Blog Tour: Strings by David Estes

Posted February 15, 2016 by Lillian in Features, Reviews / 0 Comments

I received this book via the author, David Estes. This does not affect my opinion of the book or the content of this review.

Blog Tour: Strings by David EstesStrings by David Estes
Published by Self Publish on 2016-02-15
Length: 294 pages
Reviewing eARC Rating:

“A wonderful retelling of the Pinocchio story…I simply couldn’t put this book down.”—Rysa Walker, bestselling author of TIMEBOUND

Sometimes the strings that tie us down are the same strings that set us free.

Sixteen-year-old Pia has always lived in a mysterious facility where mechanical strings control her existence. She plays apprentice to her father, Gio, in performing nanotech designs for the Company, and she soon suspects there are diabolical human forces behind the manufactured reality of her world.

Though her childhood memories and the origins of the strings remain strangely elusive, she begins to find solace with the introduction of two unlikely friends: daring, irrational Sofia, and calm, tender Marco.

As the truths of the past and present unravel together, Pia must find a way to free herself from her strings and escape the facility before facing the wrath of the unstable head of security, Mr. Davis. But to gain her freedom, she must navigate the dangers posed by Davis and by her suspicious new friends to find the real identity of the puppeteer.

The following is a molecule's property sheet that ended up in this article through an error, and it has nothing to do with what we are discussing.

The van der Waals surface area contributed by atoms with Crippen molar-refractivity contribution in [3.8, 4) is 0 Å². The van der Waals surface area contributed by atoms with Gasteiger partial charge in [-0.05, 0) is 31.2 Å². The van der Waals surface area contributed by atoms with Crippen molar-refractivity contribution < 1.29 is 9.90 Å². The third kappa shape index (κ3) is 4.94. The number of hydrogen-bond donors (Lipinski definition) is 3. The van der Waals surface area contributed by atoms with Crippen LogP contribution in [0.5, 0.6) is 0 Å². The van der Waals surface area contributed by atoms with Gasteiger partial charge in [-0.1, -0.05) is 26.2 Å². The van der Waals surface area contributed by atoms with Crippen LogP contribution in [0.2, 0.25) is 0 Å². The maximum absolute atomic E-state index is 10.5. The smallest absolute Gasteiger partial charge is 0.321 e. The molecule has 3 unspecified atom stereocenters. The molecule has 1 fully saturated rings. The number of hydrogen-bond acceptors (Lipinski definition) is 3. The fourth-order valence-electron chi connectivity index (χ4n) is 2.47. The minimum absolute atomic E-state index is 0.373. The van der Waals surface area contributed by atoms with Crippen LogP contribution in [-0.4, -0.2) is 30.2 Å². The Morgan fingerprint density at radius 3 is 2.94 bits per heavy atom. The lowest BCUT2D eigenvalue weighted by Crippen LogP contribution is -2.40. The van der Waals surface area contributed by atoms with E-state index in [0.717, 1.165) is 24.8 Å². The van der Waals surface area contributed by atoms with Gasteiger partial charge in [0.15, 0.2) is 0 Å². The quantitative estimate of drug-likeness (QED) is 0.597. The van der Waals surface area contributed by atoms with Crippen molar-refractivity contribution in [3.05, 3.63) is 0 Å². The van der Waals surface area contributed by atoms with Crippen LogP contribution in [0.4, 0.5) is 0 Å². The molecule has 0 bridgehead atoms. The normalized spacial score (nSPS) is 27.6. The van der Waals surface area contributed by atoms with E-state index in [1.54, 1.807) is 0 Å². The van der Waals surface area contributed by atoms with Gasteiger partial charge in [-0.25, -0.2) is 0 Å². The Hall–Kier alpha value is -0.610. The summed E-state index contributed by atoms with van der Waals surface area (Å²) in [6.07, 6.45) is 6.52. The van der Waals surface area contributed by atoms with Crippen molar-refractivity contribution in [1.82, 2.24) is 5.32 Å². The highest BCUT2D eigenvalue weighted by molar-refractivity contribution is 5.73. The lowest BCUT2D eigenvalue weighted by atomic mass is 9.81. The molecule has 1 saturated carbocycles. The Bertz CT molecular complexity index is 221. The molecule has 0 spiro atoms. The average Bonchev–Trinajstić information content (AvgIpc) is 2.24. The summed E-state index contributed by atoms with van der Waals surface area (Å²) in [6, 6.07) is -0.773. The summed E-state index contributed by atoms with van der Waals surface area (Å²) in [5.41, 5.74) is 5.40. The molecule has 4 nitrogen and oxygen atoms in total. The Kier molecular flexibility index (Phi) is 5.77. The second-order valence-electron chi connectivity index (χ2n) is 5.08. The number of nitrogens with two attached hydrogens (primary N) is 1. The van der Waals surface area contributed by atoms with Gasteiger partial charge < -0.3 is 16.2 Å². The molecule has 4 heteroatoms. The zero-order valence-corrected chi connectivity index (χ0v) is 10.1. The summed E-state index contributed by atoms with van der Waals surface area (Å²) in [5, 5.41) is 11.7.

If Pia can succeed in revealing the secrets of the Company, she may very well find the independence she so desperately seeks. But in her controlled world nothing is as it seems, and the closer she gets to the truth, the graver the consequences.

Initial Reaction

Strings by David Estes is one of the best retellings I’ve ever had the pleasure to read. Strings is a very loose retelling of the classic Pinocchio. Pia is a girl attached to strings for as long as she can remember, working on nanotech for the Company with her father Gio. Everyday she wishes for a life without strings, without the mysterious people above the fluid black ceiling that controls them. But in wishing she may get more than she bargained for.

Pia and Fig

Pia is by far one of my favorite characters ever, not because she’s awesome because believe me she’s flawed, but because she is so easily relatable. At 16, she’s lived her whole life controlled by someone else pulling her strings. She can’t even shower without them allowing it! What kind of existence is that?! This question becomes Pia’s mantra throughout the book. She wants a chance to live, really live and she will stop at nothing until her and her father are free. Pia is childlike in some instances. She’s kind, naive but then she is also bitter at her lot in life. Reading her journey and character growth is amazing!

Fig is awesome!!! He is a Pia’s nanotech robot, best friend and conscience (seeing as she is the only one who can hear him!). He’s feisty, snarky, and puts Pia’s best interests ahead of everything else. He is her Jiminy Cricket and Figaro. He’s playful and makes Pia’s bland life bright.

The Twisted Game